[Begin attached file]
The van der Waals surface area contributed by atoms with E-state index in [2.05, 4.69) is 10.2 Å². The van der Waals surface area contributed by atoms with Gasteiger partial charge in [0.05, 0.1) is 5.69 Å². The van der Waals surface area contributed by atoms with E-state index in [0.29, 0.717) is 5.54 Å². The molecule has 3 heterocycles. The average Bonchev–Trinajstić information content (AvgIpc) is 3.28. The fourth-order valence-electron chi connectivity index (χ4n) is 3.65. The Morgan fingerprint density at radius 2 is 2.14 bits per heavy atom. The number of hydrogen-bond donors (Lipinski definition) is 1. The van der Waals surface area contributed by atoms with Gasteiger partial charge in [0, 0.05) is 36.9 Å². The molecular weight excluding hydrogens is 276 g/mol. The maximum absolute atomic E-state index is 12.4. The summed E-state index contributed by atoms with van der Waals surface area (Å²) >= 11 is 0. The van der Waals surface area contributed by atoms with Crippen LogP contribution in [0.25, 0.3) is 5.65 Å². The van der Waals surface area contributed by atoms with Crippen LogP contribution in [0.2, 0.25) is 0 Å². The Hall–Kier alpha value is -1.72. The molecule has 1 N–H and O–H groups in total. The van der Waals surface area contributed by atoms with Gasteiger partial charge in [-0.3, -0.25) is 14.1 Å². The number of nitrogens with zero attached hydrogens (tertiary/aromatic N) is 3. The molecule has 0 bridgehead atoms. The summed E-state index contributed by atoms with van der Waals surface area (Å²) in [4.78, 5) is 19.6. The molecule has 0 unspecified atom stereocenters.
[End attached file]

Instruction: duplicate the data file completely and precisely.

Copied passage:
The van der Waals surface area contributed by atoms with E-state index in [2.05, 4.69) is 10.2 Å². The van der Waals surface area contributed by atoms with Gasteiger partial charge in [0.05, 0.1) is 5.69 Å². The van der Waals surface area contributed by atoms with E-state index in [0.29, 0.717) is 5.54 Å². The molecule has 3 heterocycles. The average Bonchev–Trinajstić information content (AvgIpc) is 3.28. The fourth-order valence-electron chi connectivity index (χ4n) is 3.65. The Morgan fingerprint density at radius 2 is 2.14 bits per heavy atom. The number of hydrogen-bond donors (Lipinski definition) is 1. The van der Waals surface area contributed by atoms with Gasteiger partial charge in [0, 0.05) is 36.9 Å². The molecular weight excluding hydrogens is 276 g/mol. The maximum absolute atomic E-state index is 12.4. The summed E-state index contributed by atoms with van der Waals surface area (Å²) >= 11 is 0. The van der Waals surface area contributed by atoms with Crippen LogP contribution in [0.25, 0.3) is 5.65 Å². The van der Waals surface area contributed by atoms with Crippen LogP contribution in [0.2, 0.25) is 0 Å². The Hall–Kier alpha value is -1.72. The molecule has 1 N–H and O–H groups in total. The van der Waals surface area contributed by atoms with Gasteiger partial charge in [-0.3, -0.25) is 14.1 Å². The number of nitrogens with zero attached hydrogens (tertiary/aromatic N) is 3. The molecule has 0 bridgehead atoms. The summed E-state index contributed by atoms with van der Waals surface area (Å²) in [4.78, 5) is 19.6. The molecule has 0 unspecified atom stereocenters.